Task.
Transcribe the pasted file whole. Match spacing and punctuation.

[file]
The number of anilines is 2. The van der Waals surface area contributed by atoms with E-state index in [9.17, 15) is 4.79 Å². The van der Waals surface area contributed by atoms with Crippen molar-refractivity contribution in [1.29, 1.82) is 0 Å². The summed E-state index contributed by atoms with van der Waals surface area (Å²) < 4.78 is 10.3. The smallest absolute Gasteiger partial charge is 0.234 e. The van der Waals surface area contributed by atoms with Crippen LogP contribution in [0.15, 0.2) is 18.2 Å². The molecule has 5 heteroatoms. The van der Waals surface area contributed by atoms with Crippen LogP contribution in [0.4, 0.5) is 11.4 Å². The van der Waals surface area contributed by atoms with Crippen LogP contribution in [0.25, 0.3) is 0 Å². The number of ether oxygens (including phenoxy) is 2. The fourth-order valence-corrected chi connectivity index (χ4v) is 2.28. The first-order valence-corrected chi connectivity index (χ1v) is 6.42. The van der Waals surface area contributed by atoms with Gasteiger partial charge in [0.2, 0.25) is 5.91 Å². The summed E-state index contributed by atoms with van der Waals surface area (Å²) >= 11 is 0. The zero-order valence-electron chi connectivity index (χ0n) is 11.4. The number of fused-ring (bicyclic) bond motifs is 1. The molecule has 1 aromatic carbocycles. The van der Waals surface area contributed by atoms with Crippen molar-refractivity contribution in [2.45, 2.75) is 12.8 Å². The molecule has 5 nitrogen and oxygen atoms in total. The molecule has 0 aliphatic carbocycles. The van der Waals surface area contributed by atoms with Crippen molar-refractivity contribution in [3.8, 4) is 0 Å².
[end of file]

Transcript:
The number of anilines is 2. The van der Waals surface area contributed by atoms with E-state index in [9.17, 15) is 4.79 Å². The van der Waals surface area contributed by atoms with Crippen molar-refractivity contribution in [1.29, 1.82) is 0 Å². The summed E-state index contributed by atoms with van der Waals surface area (Å²) < 4.78 is 10.3. The smallest absolute Gasteiger partial charge is 0.234 e. The van der Waals surface area contributed by atoms with Crippen LogP contribution in [0.15, 0.2) is 18.2 Å². The molecule has 5 heteroatoms. The van der Waals surface area contributed by atoms with Crippen LogP contribution in [0.4, 0.5) is 11.4 Å². The van der Waals surface area contributed by atoms with Crippen LogP contribution in [0.25, 0.3) is 0 Å². The number of ether oxygens (including phenoxy) is 2. The fourth-order valence-corrected chi connectivity index (χ4v) is 2.28. The first-order valence-corrected chi connectivity index (χ1v) is 6.42. The van der Waals surface area contributed by atoms with Gasteiger partial charge in [0.2, 0.25) is 5.91 Å². The summed E-state index contributed by atoms with van der Waals surface area (Å²) >= 11 is 0. The zero-order valence-electron chi connectivity index (χ0n) is 11.4. The number of fused-ring (bicyclic) bond motifs is 1. The molecule has 1 aromatic carbocycles. The van der Waals surface area contributed by atoms with Crippen molar-refractivity contribution in [2.45, 2.75) is 12.8 Å². The molecule has 5 nitrogen and oxygen atoms in total. The molecule has 0 aliphatic carbocycles. The van der Waals surface area contributed by atoms with Crippen molar-refractivity contribution in [3.8, 4) is 0 Å².